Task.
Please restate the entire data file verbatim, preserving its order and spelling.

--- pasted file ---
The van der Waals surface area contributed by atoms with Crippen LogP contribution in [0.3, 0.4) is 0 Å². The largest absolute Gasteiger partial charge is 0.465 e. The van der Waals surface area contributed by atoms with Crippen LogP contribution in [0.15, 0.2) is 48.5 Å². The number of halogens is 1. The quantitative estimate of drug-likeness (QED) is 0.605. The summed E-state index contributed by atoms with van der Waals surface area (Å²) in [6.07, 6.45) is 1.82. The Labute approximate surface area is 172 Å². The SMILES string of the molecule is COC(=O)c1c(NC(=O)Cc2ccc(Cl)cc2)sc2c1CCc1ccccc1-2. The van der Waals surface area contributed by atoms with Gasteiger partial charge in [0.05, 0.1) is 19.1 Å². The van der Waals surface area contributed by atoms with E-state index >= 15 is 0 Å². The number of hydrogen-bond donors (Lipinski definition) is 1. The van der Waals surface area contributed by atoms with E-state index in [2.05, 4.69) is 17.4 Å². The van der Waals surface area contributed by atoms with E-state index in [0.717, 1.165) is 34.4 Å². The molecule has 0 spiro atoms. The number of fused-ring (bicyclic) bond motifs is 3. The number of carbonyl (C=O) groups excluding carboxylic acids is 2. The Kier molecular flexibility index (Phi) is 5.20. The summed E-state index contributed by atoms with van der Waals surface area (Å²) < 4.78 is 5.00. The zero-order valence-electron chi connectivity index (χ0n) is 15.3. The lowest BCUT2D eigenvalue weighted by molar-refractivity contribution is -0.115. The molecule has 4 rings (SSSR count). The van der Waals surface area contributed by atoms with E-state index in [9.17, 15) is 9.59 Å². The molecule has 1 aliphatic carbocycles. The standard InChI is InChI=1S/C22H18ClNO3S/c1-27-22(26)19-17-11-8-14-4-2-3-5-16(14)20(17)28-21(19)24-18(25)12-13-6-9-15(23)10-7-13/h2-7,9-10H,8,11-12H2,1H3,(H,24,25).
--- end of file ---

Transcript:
The van der Waals surface area contributed by atoms with Crippen LogP contribution in [0.3, 0.4) is 0 Å². The largest absolute Gasteiger partial charge is 0.465 e. The van der Waals surface area contributed by atoms with Crippen LogP contribution in [0.15, 0.2) is 48.5 Å². The number of halogens is 1. The quantitative estimate of drug-likeness (QED) is 0.605. The summed E-state index contributed by atoms with van der Waals surface area (Å²) in [6.07, 6.45) is 1.82. The Labute approximate surface area is 172 Å². The SMILES string of the molecule is COC(=O)c1c(NC(=O)Cc2ccc(Cl)cc2)sc2c1CCc1ccccc1-2. The van der Waals surface area contributed by atoms with Gasteiger partial charge in [0.05, 0.1) is 19.1 Å². The van der Waals surface area contributed by atoms with E-state index >= 15 is 0 Å². The number of hydrogen-bond donors (Lipinski definition) is 1. The van der Waals surface area contributed by atoms with E-state index in [2.05, 4.69) is 17.4 Å². The van der Waals surface area contributed by atoms with E-state index in [0.717, 1.165) is 34.4 Å². The molecule has 0 spiro atoms. The number of fused-ring (bicyclic) bond motifs is 3. The number of carbonyl (C=O) groups excluding carboxylic acids is 2. The Kier molecular flexibility index (Phi) is 5.20. The summed E-state index contributed by atoms with van der Waals surface area (Å²) < 4.78 is 5.00. The zero-order valence-electron chi connectivity index (χ0n) is 15.3. The lowest BCUT2D eigenvalue weighted by molar-refractivity contribution is -0.115. The molecule has 4 rings (SSSR count). The van der Waals surface area contributed by atoms with E-state index in [9.17, 15) is 9.59 Å². The molecule has 1 aliphatic carbocycles. The standard InChI is InChI=1S/C22H18ClNO3S/c1-27-22(26)19-17-11-8-14-4-2-3-5-16(14)20(17)28-21(19)24-18(25)12-13-6-9-15(23)10-7-13/h2-7,9-10H,8,11-12H2,1H3,(H,24,25).